By Cristina Marcos - 08/05/14 05:50 PM EDT
Republicans say a GOP lawmaker’s comments that Democrats are waging a “war on whites” is just what the party doesn’t need to deal with ahead of the midterm elections.
With a Senate majority in sight, party strategists say their office holders need to avoid a distracting battle on the polarizing issue of race, which could gin up Democratic voters and turn off independents.
Brooks made the “war on whites” comments during an interview on conservative radio host Laura Ingraham's show, which focused on immigration and the border crisis.
A day later, he doubled down on his accusation in an interviews with USA Today and Newsmax.
“It is repugnant for Democrats time after time after time to resort to cries of racism to divide Americans and drive up voter turn out,” Brooks told USA Today.
“That is exactly what they are doing in order to drive up their vote, and they are doing it when there is no racial discrimination involved.”
In a separate interview with Newsmax, Brooks asked, “What is the one race that can be discriminated against? … All whites.”
He said that under federal law, minority groups have protected status, while whites “are treated differently.”
GOP strategists said the comments aren’t helpful in the fight to win the Senate. Republicans need to gain six seats to take over the majority, a high bar, but one that appears in reach.
GOP strategist Bettina Inclán said Republican leaders should push back more aggressively against comments from individual lawmakers that don't necessarily represent the whole party.
“I think it's important for us to say, ‘Look, that is not representative of who we are as a party or as a country,’ ” Inclán said.
More broadly, strategists say the comments could hurt a party that wants to win back the White House in 2016.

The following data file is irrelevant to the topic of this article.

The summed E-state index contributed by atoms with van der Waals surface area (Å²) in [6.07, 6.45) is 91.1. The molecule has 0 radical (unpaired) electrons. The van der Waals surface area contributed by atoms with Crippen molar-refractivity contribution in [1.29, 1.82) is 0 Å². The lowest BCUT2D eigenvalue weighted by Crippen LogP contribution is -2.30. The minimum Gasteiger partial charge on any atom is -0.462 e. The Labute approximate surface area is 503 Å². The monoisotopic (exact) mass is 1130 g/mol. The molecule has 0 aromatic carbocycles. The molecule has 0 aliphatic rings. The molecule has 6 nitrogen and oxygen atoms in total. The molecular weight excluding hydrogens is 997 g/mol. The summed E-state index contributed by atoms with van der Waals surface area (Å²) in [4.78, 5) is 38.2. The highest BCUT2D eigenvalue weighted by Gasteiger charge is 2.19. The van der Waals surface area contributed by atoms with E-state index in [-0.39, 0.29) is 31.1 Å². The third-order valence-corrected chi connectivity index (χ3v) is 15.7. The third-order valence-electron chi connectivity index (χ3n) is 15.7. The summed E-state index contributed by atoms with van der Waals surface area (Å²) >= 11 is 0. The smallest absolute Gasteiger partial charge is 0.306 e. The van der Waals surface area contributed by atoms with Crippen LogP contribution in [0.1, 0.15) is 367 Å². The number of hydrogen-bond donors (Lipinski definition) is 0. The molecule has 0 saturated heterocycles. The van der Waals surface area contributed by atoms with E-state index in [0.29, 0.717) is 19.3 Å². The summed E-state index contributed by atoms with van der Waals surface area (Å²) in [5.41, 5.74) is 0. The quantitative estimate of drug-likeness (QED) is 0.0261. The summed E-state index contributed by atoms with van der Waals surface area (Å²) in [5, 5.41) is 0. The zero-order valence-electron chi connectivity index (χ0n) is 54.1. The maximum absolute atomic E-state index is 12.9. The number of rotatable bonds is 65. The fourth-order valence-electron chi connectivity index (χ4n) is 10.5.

The electorate for the midterms is expected to include a higher proportion of white voters than in a presidential year, which could help Republican candidates. That will be reversed in 2016.
GOP strategist Ford O'Connell said Democrats are likely to use comments like Brooks’s to paint Republicans as intolerant of minorities.
“It may not catch up with Republicans in 2014, but I can bet you that Democrats will use it against them in 2016,” O'Connell said. “It's what I would do.”
Inclán argued that it is Democrats who, at times, have injected race into the midterm elections on issues like immigration.
“I'm not defending what [Brooks] said, but I think what he was trying to say that is that Democrats do use race as a way to scare voters for vote for them,” Inclán said. “Democrats aren't bending over backwards to get something done because it's easier to make Republicans the boogeymen.”
Democrats have rejected charges that they are intentionally using the issue of race to gin up their own voters.
Nonetheless, Democrats have warned Republicans that inflammatory rhetoric and votes, such as rolling back the Deferred Action for Child Arrivals (DACA) program, would hurt their appeal to Hispanic voters.
“If you tell people you think they're criminals, you think they're simply bringing diseases; they're bringing drugs; if you treat them as invaders … they're going to think you don't like them,” said Rep. Luis Gutiérrez (D-Ill.).